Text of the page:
Tuesday, June 8, 2010

What Apple’s $1 Billion in App Royalties Say About the Nature of Work

One of the smaller headlines yesterday was the report that Apple has passed $1 billion in royalties paid to iPhone app developers.

This represents a sea change in the business of software development. This is a business where, ten years ago, you needed millions of dollars in venture capital to have any hope of make it big. Some of the top books in the field at the time were the books that offered competing management theories for development teams of 5 to 20 engineers. The elite software development tools — mandatory if you were trying to make world-class software — cost thousands of dollars per programmer. And it was not just a matter of paying for the programming tools and the programmers. The word on the street was that you should have about five people in sales and marketing for every person working in development.

By contrast, iPhone apps are created using free software development tools. The tools are built on standard programming languages and open-source compilers. These compilers have become the unchallenged leaders in a crowded field of software development tools. If the number of iPhone apps is staggering, unprecedented in the history of computing, it is mostly because the development tools are stable enough that it doesn’t take a big team of developers, testers, and managers to get anything done.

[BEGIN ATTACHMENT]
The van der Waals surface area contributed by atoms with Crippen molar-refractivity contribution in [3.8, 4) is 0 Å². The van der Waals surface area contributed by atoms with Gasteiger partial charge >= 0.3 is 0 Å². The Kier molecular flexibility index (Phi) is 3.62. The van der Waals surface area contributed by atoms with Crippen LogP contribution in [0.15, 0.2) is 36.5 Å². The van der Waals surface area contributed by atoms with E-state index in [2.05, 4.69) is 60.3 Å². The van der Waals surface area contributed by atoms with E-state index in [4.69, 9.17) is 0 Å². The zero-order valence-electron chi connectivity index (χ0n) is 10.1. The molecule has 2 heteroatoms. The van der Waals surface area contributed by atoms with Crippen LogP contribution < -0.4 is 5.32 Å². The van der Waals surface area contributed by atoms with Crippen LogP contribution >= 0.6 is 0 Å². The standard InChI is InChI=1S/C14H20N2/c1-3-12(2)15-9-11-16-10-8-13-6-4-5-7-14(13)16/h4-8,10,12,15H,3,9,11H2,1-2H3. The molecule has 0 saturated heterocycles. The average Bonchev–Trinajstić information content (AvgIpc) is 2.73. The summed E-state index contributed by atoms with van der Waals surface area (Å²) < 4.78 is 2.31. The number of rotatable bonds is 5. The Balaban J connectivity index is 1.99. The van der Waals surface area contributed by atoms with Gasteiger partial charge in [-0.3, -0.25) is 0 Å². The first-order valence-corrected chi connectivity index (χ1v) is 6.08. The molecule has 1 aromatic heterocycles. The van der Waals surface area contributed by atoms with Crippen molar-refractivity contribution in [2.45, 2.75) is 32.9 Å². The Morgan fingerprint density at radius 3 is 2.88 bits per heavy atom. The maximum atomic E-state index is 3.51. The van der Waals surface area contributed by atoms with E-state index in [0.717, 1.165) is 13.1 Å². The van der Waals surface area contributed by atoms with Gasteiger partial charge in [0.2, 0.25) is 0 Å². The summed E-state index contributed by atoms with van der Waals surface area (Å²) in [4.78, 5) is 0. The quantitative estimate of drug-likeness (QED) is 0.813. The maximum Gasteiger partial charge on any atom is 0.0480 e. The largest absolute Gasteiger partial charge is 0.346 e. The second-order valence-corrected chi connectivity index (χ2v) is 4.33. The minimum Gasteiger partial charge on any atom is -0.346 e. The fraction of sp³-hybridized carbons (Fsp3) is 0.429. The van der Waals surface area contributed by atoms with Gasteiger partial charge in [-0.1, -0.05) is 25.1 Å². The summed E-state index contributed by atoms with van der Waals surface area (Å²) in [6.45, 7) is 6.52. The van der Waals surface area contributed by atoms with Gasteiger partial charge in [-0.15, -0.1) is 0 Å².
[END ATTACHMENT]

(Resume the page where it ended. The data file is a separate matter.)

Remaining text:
Most iPhone apps are the work of individual programmers — individuals paying next to nothing for development tools and marketing. The cost structure is so low that it works out if the revenue is low too. If a traditional commercial software project made a profit of $1,000,000, it was a failure, and you knew at least a few layoff notices had to be on the way. If an iPhone app makes a profit of $10,000, that’s enough to pay the rent and throw a party.

And no one should imagine that this trend will stop at the iPhone, or the iPad, or the software development field. What other work could people do more easily, with a lower cost of entry, if better tools existed? And then, where could those tools come from? One thing is certain: the nature of work is changing.